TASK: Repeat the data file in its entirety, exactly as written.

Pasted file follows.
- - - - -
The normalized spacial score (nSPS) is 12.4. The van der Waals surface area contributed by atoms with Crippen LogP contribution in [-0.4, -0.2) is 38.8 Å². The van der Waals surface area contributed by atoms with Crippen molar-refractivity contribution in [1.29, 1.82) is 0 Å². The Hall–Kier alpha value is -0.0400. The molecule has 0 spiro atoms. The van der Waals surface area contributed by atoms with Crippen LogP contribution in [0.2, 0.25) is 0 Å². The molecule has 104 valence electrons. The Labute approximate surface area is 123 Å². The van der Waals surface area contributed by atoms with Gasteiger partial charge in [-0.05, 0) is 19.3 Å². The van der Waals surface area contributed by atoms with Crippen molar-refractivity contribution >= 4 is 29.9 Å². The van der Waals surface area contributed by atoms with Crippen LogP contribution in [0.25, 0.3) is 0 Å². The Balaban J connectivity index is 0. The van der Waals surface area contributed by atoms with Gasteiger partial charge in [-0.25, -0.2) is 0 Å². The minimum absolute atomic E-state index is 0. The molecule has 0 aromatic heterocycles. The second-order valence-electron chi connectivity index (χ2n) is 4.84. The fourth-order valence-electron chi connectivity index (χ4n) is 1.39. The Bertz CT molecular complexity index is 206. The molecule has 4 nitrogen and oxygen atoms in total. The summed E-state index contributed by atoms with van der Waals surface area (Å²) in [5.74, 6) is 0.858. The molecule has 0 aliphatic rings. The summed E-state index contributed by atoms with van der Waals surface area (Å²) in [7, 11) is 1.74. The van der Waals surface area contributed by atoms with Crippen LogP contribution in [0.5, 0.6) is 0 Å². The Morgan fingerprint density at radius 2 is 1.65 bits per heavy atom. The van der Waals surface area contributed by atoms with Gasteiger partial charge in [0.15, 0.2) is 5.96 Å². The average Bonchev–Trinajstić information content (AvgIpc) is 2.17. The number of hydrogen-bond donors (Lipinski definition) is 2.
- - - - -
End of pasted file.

The normalized spacial score (nSPS) is 12.4. The van der Waals surface area contributed by atoms with Crippen LogP contribution in [-0.4, -0.2) is 38.8 Å². The van der Waals surface area contributed by atoms with Crippen molar-refractivity contribution in [1.29, 1.82) is 0 Å². The Hall–Kier alpha value is -0.0400. The molecule has 0 spiro atoms. The van der Waals surface area contributed by atoms with Crippen LogP contribution in [0.2, 0.25) is 0 Å². The molecule has 104 valence electrons. The Labute approximate surface area is 123 Å². The van der Waals surface area contributed by atoms with Gasteiger partial charge in [-0.05, 0) is 19.3 Å². The van der Waals surface area contributed by atoms with Crippen molar-refractivity contribution >= 4 is 29.9 Å². The van der Waals surface area contributed by atoms with Crippen LogP contribution in [0.25, 0.3) is 0 Å². The Balaban J connectivity index is 0. The van der Waals surface area contributed by atoms with Gasteiger partial charge in [-0.25, -0.2) is 0 Å². The minimum absolute atomic E-state index is 0. The molecule has 0 aromatic heterocycles. The second-order valence-electron chi connectivity index (χ2n) is 4.84. The fourth-order valence-electron chi connectivity index (χ4n) is 1.39. The Bertz CT molecular complexity index is 206. The molecule has 4 nitrogen and oxygen atoms in total. The summed E-state index contributed by atoms with van der Waals surface area (Å²) in [5.74, 6) is 0.858. The molecule has 0 aliphatic rings. The summed E-state index contributed by atoms with van der Waals surface area (Å²) in [7, 11) is 1.74. The van der Waals surface area contributed by atoms with Crippen LogP contribution in [0.5, 0.6) is 0 Å². The Morgan fingerprint density at radius 2 is 1.65 bits per heavy atom. The van der Waals surface area contributed by atoms with Gasteiger partial charge in [0.15, 0.2) is 5.96 Å². The average Bonchev–Trinajstić information content (AvgIpc) is 2.17. The number of hydrogen-bond donors (Lipinski definition) is 2.